Bogert: How much is Diego Rossi worth? MLS executives give valuations

Mere months before their inaugural MLS match in 2018, LAFC had Bob Bradley, Carlos Vela and not much else. 

Not that executive vice president of soccer operations and general manager John Thorrington was much worried, of course. Vela and Bradley have proved to be as great a start as imaginable, but work was to be done. They had two empty Designated Player slots to play with and key players to recruit.

Thorrington and Bradley hopped on a plane to South America for a scouting trip and met with one of the club's scouts at a hotel lobby in Buenos Aires. One of the most important topics of the day was who would play on the wing opposite Vela. Thorrington laid out the budget, Bradley illustrated what attributes needed for the player would fill the role and scout Victor De Los Santos listened.

Almost immediately, De Los Santos knew who Bradley and Thorrington were looking for.

“It was as simple as Victor saying ‘I have the guy,’" Thorrington told earlier this month. "We went and scouted him heavily from that moment on. Victor was right.”

Yeah, Victor was right.

After a strong debut season in which he had 12 goals and 9 assists across 30 MLS appearances, Diego Rossi is on pace to be even better in 2019. With seven goals and two assists, the market for the Uruguayan is heating up.

“What I can share is not surprisingly, yes, there is interest," Thorrington said, before confirming he has received calls from multiple teams. "I’m sure there will continue to be interest. It’s flattering but not altogether surprising given his and the team’s success.”

How much would a perspective club have to offer to secure Rossi's services? Let's turn to a few experts. spoke with a number of high-ranking front office executives across MLS to find out how much Diego Rossi is worth, each requesting anonymity.

“I was thinking about that — we all know it’s what someone is willing to pay," said an Eastern Conference executive. "$10 million-plus, it depends on the team.”

The $10 million range was the majority answer, with one executive referencing Alphonso Davies' transfer to Bayern Munich. The Canadian international was 17 years old at the time his move was confirmed for a reported base fee of $13 million, which could rise to $22 million in performance-based incentives. 

“Over $10 million, easily," said a Western Conference executive. "There’s a bit of an age difference with Alphonso Davies, but I wouldn’t imagine you’d pay a lot less than that. And Davies’ MLS production didn’t really compare to Rossi’s.”

Davies, who made his Vancouver Whitecaps debut when he was just 15, contributed one assist in limited minutes before 2018, when he broke out for eight goals and 11 assists. It was his age-17 season.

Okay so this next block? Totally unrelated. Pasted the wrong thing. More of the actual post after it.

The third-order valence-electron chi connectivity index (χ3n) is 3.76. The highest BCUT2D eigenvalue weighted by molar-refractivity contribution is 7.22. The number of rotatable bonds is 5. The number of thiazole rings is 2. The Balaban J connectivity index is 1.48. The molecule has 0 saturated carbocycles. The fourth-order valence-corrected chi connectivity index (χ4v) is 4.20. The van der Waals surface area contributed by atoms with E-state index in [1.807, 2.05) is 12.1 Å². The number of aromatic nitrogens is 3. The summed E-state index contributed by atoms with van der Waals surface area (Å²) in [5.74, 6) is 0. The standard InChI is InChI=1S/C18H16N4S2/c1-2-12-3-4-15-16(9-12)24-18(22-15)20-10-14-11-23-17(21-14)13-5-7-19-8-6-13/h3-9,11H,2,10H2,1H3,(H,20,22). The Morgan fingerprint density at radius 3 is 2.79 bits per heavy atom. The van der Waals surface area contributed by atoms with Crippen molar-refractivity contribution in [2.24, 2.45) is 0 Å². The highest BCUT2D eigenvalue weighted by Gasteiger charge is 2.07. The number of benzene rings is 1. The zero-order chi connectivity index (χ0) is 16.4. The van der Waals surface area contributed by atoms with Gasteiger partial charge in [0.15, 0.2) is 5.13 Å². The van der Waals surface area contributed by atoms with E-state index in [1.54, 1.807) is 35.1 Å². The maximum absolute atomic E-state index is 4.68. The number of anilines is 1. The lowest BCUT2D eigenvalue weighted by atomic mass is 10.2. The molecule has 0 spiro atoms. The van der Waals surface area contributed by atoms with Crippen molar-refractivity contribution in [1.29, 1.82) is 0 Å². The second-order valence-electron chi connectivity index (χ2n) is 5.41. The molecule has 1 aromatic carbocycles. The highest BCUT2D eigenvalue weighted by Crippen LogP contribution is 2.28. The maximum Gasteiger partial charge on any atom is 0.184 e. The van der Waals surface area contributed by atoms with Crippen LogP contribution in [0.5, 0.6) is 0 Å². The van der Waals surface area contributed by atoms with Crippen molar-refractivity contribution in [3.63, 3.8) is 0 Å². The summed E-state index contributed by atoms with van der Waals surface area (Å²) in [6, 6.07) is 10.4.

Rossi was 20 during his first MLS campaign, in which he had 12 goals and nine assists. At Penarol in Uruguay, Rossi had 13 goals and 11 assists in 51 appearances before his 20th birthday. 

Another Western Conference executive is unsure the fee will breach $10 million, though, reckoning it'll be $8-10 million. He also referenced the Davies deal.

"Davies' potential might be higher with the athleticism and size," the executive said. He noted that as the market evolves, Rossi's fee will continue to rise.

Thorrington wouldn't go as far to say he expected a 20-year-old winger to continue contributing a goal involvement every 136 minutes, but is certainly not surprised of Rossi's success.

“We’ve invested a lot of money in him, so the hope was he’d be a significant player for us," Thorrington said. "And he has been.

“You never know, you make decisions that hopefully increase your probability in being right," he added. "In Diego’s case, we have a scout on the ground in Montevideo who has known Diego since he was 9 years old, so, things like that. What Diego can do on the field is fairly obvious, but when I talk about the collaborative process of his fit with how we play and our culture, if someone has known someone since they were 9 years old, it increases the likelihood that you make the right decision there.”

Rossi was rated as the No. 3 on's 22 Under 22 rankings last season, behind only Davies and Tyler Adams, who has since left the New York Red Bulls and immediately became a regular starter for Champions League-bound RB Leipzig in the Bundesliga. 

Regardless of what you, me, any colleague or European clubs believe, Thorrington's valuation of Rossi is really the only one that matters. And he doesn't have a number in mind.

“Soccer players are not commodities, we’re not trading commodities where there is a price for X, Y and Z. It’s such a romantic business in the sense that you can drill down those details but if you get two clubs that fall in love with a guy, the player hasn’t changed but his worth does. He’s worth as much as someone is willing to pay for him.”

So, how much is Diego Rossi worth? Without a moment's hesitation, Thorrington had the answer. 

"A lot."